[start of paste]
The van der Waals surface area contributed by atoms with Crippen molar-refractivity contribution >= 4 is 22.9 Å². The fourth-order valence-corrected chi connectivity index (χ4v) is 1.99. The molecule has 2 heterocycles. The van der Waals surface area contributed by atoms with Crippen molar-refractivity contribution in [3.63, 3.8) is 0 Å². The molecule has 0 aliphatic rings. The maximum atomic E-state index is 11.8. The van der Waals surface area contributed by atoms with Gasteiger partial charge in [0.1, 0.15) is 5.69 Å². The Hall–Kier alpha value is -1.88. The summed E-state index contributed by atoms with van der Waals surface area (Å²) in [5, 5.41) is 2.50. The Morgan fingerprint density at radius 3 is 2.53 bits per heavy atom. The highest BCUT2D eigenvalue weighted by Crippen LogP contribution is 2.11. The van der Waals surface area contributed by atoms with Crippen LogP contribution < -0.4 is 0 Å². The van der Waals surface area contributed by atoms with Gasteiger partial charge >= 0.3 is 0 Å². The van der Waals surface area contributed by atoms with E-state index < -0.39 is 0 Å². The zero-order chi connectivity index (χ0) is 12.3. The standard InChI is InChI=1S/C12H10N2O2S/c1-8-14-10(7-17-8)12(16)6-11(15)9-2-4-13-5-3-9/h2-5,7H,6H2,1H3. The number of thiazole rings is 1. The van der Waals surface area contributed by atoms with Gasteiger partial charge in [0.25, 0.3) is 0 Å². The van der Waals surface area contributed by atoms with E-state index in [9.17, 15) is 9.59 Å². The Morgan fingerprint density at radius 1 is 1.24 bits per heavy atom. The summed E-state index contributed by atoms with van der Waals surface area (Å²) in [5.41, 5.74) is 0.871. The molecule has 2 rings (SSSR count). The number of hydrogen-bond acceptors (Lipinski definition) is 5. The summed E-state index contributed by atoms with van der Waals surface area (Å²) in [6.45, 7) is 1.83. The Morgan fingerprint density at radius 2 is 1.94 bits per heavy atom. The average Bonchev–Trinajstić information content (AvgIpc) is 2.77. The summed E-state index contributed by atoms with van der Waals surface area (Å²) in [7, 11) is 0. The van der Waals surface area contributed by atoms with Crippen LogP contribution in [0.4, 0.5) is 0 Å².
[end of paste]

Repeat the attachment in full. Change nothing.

The van der Waals surface area contributed by atoms with Crippen molar-refractivity contribution >= 4 is 22.9 Å². The fourth-order valence-corrected chi connectivity index (χ4v) is 1.99. The molecule has 2 heterocycles. The van der Waals surface area contributed by atoms with Crippen molar-refractivity contribution in [3.63, 3.8) is 0 Å². The molecule has 0 aliphatic rings. The maximum atomic E-state index is 11.8. The van der Waals surface area contributed by atoms with Gasteiger partial charge in [0.1, 0.15) is 5.69 Å². The Hall–Kier alpha value is -1.88. The summed E-state index contributed by atoms with van der Waals surface area (Å²) in [5, 5.41) is 2.50. The Morgan fingerprint density at radius 3 is 2.53 bits per heavy atom. The highest BCUT2D eigenvalue weighted by Crippen LogP contribution is 2.11. The van der Waals surface area contributed by atoms with Crippen LogP contribution < -0.4 is 0 Å². The van der Waals surface area contributed by atoms with Gasteiger partial charge >= 0.3 is 0 Å². The van der Waals surface area contributed by atoms with E-state index < -0.39 is 0 Å². The zero-order chi connectivity index (χ0) is 12.3. The standard InChI is InChI=1S/C12H10N2O2S/c1-8-14-10(7-17-8)12(16)6-11(15)9-2-4-13-5-3-9/h2-5,7H,6H2,1H3. The number of thiazole rings is 1. The van der Waals surface area contributed by atoms with Gasteiger partial charge in [0.25, 0.3) is 0 Å². The van der Waals surface area contributed by atoms with E-state index in [9.17, 15) is 9.59 Å². The Morgan fingerprint density at radius 1 is 1.24 bits per heavy atom. The summed E-state index contributed by atoms with van der Waals surface area (Å²) in [5.41, 5.74) is 0.871. The molecule has 2 rings (SSSR count). The number of hydrogen-bond acceptors (Lipinski definition) is 5. The summed E-state index contributed by atoms with van der Waals surface area (Å²) in [6.45, 7) is 1.83. The Morgan fingerprint density at radius 2 is 1.94 bits per heavy atom. The average Bonchev–Trinajstić information content (AvgIpc) is 2.77. The summed E-state index contributed by atoms with van der Waals surface area (Å²) in [7, 11) is 0. The van der Waals surface area contributed by atoms with Crippen LogP contribution in [0.4, 0.5) is 0 Å².